Missionaries & Workers
The church has placed an emphasis on training her members as missionaries and workers for the harvest field. We had sent out
- Rev. Vincent Lau ( former Vicar of St.Gabriel's, Kuala Lumpur but now in Raphah Ministries),
- Rev. Ng Peng Yoon (former Priest of Good Shephard Church, Johor Bahru but now studying in Dallas USA),
- Rev. Jeremiah Lee (Priest of Church of Epiphany, Kuantan),
- Elisabeth Ng Foong Chan (Mission Worker in Senegal through SIM),
- Soong Hoe Pin (Priest in All Saints' Church Taiping),
- Albert Tang (Priest in Church of Our Redeemer Butterworth)
- Julih Aew (Deaconess in St Mark's Church Butterworth).
There are also 7Chinese workers in the Chinese villages and 4 Asli workers in Asli kampungs.
By 1992 the average Sunday attendance was about 133, an increase of 20% over 5 years. In 1993, a decision was made to separate the English and Chinese language congregations, although the Chinese-speaking members, being mainly the older and less educated people, were rather apprehensive. The English congregation began to grow first as we were then able to attract jmore people, especially non-Chinese, who were not keen to attend bilingual services. Over the new few years, the children and youth ministries were also separated into the language streams. MacGavran's observation that people worship best in their heart language proved to be true as the total attendance was much higher than before. Just two years after the change, the average Sunday attendance rose to 213 (140 in the English and 73 in the Chinese services) an increase of 60%.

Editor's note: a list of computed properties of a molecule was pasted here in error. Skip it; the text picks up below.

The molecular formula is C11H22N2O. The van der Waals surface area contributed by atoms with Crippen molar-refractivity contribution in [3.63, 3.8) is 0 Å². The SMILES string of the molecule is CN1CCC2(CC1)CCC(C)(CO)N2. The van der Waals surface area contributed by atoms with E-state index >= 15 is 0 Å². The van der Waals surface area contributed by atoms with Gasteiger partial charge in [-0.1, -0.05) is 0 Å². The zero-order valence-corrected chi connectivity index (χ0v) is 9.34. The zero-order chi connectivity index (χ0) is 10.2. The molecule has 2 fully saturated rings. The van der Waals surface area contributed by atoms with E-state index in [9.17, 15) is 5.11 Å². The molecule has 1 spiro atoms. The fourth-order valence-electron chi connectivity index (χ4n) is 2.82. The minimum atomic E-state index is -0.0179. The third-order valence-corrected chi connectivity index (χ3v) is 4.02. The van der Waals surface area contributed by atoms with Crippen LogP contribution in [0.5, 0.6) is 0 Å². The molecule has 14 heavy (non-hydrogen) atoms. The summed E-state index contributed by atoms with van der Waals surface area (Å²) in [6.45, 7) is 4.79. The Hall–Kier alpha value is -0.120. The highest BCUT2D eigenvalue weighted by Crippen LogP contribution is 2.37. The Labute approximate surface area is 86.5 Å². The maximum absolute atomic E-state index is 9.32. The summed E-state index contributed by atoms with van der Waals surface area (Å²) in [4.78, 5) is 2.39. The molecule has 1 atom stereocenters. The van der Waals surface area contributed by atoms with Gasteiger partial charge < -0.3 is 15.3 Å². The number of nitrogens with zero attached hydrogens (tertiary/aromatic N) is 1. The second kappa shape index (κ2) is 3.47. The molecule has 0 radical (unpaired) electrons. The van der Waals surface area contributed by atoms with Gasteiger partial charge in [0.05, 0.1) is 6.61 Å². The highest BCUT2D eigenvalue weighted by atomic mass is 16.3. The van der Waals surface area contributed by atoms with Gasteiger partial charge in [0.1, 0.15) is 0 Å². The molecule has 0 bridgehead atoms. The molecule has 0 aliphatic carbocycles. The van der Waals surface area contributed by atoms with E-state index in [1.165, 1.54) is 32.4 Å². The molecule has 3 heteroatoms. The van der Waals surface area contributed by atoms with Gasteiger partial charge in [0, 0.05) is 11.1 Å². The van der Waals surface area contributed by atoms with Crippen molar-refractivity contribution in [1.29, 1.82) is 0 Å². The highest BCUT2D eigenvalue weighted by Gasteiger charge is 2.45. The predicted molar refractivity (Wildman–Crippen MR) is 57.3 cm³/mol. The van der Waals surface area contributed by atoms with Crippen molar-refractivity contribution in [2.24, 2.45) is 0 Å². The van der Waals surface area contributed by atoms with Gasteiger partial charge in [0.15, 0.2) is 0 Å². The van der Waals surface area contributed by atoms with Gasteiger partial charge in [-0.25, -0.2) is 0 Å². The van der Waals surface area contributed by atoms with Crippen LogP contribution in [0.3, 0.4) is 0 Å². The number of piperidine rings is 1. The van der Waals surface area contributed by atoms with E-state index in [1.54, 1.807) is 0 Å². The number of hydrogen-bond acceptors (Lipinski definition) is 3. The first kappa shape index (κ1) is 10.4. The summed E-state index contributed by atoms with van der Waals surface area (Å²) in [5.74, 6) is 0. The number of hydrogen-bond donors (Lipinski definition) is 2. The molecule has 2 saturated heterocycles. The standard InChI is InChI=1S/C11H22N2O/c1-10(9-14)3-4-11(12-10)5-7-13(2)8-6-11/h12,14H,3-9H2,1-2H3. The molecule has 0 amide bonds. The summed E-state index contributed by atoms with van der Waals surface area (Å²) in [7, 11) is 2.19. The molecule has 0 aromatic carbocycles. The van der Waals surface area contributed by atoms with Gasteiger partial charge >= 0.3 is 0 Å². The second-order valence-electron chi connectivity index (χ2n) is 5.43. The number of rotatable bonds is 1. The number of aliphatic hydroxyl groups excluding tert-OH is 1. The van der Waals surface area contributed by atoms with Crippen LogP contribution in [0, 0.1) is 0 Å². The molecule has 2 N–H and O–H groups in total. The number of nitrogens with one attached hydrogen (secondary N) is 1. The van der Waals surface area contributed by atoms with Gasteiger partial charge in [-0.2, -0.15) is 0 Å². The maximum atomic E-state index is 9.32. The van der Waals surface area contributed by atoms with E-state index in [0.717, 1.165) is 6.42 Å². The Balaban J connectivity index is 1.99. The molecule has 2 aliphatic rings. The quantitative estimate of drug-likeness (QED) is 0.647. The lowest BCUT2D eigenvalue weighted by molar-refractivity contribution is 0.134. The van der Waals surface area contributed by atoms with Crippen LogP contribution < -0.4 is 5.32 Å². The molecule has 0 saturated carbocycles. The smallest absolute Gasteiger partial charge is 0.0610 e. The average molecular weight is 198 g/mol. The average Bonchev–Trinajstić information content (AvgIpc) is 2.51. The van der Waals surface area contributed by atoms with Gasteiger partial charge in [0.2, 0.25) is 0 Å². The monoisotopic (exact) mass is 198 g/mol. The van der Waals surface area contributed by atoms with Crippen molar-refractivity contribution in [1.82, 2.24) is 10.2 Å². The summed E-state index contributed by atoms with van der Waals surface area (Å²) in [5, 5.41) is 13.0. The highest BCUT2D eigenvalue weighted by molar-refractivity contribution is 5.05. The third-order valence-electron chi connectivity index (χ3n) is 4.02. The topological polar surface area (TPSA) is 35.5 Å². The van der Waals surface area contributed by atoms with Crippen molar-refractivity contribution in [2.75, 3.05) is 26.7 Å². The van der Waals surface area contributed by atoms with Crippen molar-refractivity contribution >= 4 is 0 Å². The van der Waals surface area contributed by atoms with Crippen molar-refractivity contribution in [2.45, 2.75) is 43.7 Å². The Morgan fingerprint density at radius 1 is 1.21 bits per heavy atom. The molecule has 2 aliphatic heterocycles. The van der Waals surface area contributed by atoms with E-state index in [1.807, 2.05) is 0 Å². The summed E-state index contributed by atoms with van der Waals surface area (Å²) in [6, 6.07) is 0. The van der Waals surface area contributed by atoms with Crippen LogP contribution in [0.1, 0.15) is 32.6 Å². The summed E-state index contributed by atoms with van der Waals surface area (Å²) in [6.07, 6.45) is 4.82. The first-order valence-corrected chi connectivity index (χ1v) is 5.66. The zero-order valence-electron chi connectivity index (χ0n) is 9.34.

In 1994, a daughter church, Christ Church was started in Gunung Rapat, a southern suburb of Ipoh and in 1997 another preaching point, Gereja Hallelujah began in the northern area of the city. The church supported Rev. Ng in his efforts to run the AVM (Anglican Village Ministries) from 1993. Over the next 5 years, the number of evangelists has risen to 7, covering 8 new villages where many poor Chinese still live. Soon after, a regular Sunday service was started in Mambang Di-Awan, near Kampar followed by Cold Stream and Air Kuning.A BM congregation was started in St Peter's in 1995, a Mandarin service in 1999, and an extra English service in 2001.
In the middle of 1994, a Bahasa Malaysia (BM) fellowship was started with the help of a Chinese teacher who had served for 13 years in BM work in Sabah. By January 1995, a full BM service was started with a few USM students from Sarawak and several families from the Police Field Force. Several members from the English congregation offered to help in preaching and stayed with the BM service regularly for two years. During this period, a number of attending rose from 25 to 62. In 1996, a group of Orang Asli Christians, holding a cheque for RM20,000 donated by the Penang Medical Fellowship, approached us to start another church in Gopeng to cover 6 villages. This ministry has gradually extended to 13 villages, to as far as Teluk Intan and Slim River. The BM ministry is a good example of how God begins to open doors as we boldly step out in faith into a new ministry even when we did not feel equipped for the task. God has also provided workers at the opportune time. In the last two years, 85 people were baptised and 98 were confirmed. Now the BM services covers all the Asli kampungs.
While our emphasis was on building up people, the church building began to feel the pressure of space from the increasing numbers and ministries. In 1993 a new extension was added to the ground floor and in 1997, the hall upstairs was extended to increase the seating capacity from 200 to 400. The church leaders were of one mind that they would look for the financing from their own members. Again God is always faithful. In 1995, while most of the leaders were at the prayer mountain in Korea, an unexpected visit by a wealthy Christian businessman (non-Anglican) in the middle of the heat wave prompted him to cover all the expenses of air-conditioning the church hall, a sum of RM33,000! In 1997, two unsolicited donations of RM100,000 were given to the building fund!